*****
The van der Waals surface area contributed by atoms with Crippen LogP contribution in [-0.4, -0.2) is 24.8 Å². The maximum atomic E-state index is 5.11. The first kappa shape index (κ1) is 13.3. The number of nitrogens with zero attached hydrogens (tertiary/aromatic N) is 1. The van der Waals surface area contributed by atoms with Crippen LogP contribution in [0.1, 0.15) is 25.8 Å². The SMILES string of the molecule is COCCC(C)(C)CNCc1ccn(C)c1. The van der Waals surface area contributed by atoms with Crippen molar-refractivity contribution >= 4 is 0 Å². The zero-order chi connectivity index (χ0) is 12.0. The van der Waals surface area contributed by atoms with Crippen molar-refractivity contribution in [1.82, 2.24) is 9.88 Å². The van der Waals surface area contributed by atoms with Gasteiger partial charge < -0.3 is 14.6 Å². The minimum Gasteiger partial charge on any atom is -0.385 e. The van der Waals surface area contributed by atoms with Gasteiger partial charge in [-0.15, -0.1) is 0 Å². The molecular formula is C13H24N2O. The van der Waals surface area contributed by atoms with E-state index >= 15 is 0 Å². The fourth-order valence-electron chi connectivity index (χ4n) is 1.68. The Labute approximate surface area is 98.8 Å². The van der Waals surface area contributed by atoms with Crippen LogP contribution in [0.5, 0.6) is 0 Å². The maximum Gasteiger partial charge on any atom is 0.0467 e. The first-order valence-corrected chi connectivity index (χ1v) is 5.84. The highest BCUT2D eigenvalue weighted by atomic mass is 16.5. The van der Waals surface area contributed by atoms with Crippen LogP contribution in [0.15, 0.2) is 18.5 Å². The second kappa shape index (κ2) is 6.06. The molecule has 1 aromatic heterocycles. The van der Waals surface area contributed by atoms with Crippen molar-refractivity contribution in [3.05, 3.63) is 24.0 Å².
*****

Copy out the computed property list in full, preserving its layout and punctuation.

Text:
The van der Waals surface area contributed by atoms with Crippen LogP contribution in [-0.4, -0.2) is 24.8 Å². The maximum atomic E-state index is 5.11. The first kappa shape index (κ1) is 13.3. The number of nitrogens with zero attached hydrogens (tertiary/aromatic N) is 1. The van der Waals surface area contributed by atoms with Crippen LogP contribution in [0.1, 0.15) is 25.8 Å². The SMILES string of the molecule is COCCC(C)(C)CNCc1ccn(C)c1. The van der Waals surface area contributed by atoms with Crippen molar-refractivity contribution >= 4 is 0 Å². The zero-order chi connectivity index (χ0) is 12.0. The van der Waals surface area contributed by atoms with Crippen molar-refractivity contribution in [1.82, 2.24) is 9.88 Å². The van der Waals surface area contributed by atoms with Gasteiger partial charge < -0.3 is 14.6 Å². The minimum Gasteiger partial charge on any atom is -0.385 e. The van der Waals surface area contributed by atoms with Gasteiger partial charge in [-0.15, -0.1) is 0 Å². The molecular formula is C13H24N2O. The van der Waals surface area contributed by atoms with E-state index >= 15 is 0 Å². The fourth-order valence-electron chi connectivity index (χ4n) is 1.68. The Labute approximate surface area is 98.8 Å². The van der Waals surface area contributed by atoms with Crippen LogP contribution in [0.5, 0.6) is 0 Å². The maximum Gasteiger partial charge on any atom is 0.0467 e. The first-order valence-corrected chi connectivity index (χ1v) is 5.84. The highest BCUT2D eigenvalue weighted by atomic mass is 16.5. The van der Waals surface area contributed by atoms with Crippen LogP contribution in [0.15, 0.2) is 18.5 Å². The second kappa shape index (κ2) is 6.06. The molecule has 1 aromatic heterocycles. The van der Waals surface area contributed by atoms with Crippen molar-refractivity contribution in [3.05, 3.63) is 24.0 Å².